Mark 1:39
1:29-39 Wherever Christ comes, he comes to do good. He cures, that we may minister to him, and to others who are his, and for his sake. Those kept from public ordinances by sickness or other real hinderances, may expect the Saviour's gracious presence; he will soothe their sorrows, and abate their pains. Observe how numerous the patients were. When others speed well with Christ, it should quicken us in seeking after him. Christ departed into a solitary place. Though he was in no danger of distraction, or of temptation to vain-glory, yet he retired. Those who have the most business in public, and of the best kind, must yet sometimes be alone with God.

38. And he said unto them, Let us go—or, according to another reading, "Let us go elsewhere."

into the next towns—rather, "unto the neighboring village-towns"; meaning those places intermediate between towns and villages, with which the western side of the Sea of Galilee was studded.

that I may preach there also; for therefore came I forth—not from Capernaum, as De Wette miserably interprets, nor from His privacy in the desert place, as Meyer, no better; but from the Father. Compare Joh 16:28, "I came forth from the Father, and am come into the world," &c.—another proof, by the way, that the lofty phraseology of the Fourth Gospel was not unknown to the authors of the others, though their design and point of view are different. The language in which our Lord's reply is given by Luke (Lu 4:43) expresses the high necessity under which, in this as in every other step of His work, He acted—"I must preach the kingdom of God to other cities also; for therefore"—or, "to this end"—"am I sent." An act of self-denial it doubtless was, to resist such pleadings to return to Capernaum. But there were overmastering considerations on the other side.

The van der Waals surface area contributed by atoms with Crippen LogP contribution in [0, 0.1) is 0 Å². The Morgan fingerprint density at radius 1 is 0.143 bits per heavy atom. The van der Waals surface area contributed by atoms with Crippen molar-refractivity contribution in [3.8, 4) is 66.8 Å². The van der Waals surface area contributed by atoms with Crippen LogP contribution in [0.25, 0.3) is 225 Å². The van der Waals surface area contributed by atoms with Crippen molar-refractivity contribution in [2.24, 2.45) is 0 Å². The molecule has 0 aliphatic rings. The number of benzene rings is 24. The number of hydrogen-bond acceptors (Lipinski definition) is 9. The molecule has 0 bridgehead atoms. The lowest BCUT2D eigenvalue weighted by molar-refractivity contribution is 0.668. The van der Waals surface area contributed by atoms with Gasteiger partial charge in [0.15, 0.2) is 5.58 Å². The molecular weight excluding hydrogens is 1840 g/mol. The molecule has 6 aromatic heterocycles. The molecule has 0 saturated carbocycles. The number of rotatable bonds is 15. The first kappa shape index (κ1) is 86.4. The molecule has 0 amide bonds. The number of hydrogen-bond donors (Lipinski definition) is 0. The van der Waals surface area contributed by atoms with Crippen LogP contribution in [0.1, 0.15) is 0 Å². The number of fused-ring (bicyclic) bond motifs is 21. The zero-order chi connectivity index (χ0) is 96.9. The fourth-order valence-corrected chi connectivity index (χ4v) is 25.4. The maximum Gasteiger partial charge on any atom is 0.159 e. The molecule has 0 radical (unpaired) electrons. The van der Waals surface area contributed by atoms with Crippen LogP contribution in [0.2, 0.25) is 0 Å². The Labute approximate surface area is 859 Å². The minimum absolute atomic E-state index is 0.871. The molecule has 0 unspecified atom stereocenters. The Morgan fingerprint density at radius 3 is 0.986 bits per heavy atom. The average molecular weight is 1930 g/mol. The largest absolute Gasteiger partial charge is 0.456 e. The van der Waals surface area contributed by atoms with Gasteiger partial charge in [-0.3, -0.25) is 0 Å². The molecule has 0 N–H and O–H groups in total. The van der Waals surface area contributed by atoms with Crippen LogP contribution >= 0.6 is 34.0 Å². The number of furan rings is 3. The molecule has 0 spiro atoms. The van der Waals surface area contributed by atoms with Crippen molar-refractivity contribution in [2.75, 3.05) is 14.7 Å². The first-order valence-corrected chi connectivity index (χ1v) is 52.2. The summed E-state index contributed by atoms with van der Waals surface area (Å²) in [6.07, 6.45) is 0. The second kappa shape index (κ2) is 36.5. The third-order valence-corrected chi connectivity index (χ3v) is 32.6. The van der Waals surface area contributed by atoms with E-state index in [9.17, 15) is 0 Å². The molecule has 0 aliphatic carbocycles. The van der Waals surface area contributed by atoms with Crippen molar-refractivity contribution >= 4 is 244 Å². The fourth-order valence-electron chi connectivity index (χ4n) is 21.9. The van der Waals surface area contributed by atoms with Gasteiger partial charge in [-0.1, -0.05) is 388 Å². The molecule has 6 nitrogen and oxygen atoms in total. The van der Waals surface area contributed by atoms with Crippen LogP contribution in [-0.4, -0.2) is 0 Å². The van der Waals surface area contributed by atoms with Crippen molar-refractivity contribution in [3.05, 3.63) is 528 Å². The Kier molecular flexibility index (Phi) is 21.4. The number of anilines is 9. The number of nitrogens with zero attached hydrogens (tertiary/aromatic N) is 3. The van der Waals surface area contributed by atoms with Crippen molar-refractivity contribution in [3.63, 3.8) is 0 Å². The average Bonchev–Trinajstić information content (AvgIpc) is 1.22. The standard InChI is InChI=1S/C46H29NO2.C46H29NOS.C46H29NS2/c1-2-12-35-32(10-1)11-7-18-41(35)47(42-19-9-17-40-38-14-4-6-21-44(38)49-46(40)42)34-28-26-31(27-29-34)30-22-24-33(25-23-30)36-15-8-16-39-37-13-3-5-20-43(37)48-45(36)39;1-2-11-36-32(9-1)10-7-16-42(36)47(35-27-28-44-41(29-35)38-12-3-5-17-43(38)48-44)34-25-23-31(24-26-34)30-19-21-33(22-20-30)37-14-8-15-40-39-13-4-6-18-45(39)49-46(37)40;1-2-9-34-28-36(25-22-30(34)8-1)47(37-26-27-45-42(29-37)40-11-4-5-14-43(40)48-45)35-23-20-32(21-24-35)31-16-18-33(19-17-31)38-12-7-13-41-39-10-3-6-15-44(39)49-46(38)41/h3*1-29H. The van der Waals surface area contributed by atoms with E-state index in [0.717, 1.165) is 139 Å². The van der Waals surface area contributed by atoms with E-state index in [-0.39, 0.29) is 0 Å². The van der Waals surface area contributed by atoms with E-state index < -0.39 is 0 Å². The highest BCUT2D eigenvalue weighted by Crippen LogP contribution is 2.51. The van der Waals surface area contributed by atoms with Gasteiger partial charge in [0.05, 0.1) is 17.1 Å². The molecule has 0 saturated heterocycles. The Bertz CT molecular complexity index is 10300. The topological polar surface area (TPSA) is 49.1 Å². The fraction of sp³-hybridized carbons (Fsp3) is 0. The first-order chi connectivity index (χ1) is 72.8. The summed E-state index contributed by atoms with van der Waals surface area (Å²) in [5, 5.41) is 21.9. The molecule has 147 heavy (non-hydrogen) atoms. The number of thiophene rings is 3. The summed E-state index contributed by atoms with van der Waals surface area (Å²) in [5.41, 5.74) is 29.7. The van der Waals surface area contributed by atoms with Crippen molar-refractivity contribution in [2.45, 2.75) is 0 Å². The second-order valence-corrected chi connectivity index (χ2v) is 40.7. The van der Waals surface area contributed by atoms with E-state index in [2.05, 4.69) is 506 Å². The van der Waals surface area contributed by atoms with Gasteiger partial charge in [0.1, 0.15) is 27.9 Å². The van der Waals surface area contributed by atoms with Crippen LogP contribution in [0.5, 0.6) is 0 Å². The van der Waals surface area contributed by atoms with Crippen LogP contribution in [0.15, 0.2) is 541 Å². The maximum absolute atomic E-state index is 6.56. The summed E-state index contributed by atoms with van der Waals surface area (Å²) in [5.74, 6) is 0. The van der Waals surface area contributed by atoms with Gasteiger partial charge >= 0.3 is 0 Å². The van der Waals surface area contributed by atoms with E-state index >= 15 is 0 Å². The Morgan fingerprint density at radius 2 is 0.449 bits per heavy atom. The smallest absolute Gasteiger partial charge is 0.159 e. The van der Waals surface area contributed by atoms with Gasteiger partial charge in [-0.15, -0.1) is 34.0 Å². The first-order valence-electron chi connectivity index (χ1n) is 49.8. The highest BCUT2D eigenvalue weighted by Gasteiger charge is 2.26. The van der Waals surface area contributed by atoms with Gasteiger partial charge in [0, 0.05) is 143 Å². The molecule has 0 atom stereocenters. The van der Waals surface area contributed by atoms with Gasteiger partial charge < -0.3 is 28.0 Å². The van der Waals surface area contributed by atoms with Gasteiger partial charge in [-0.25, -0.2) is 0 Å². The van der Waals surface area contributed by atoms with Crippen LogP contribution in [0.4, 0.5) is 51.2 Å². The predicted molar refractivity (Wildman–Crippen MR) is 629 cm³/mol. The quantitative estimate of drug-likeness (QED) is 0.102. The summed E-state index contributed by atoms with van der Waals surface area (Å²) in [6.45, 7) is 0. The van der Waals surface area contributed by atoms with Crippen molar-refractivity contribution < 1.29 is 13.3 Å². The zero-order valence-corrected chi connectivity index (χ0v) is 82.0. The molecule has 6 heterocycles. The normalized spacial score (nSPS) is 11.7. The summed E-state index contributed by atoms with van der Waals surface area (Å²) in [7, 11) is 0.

Mark 1:38
Top of Page
Top of Page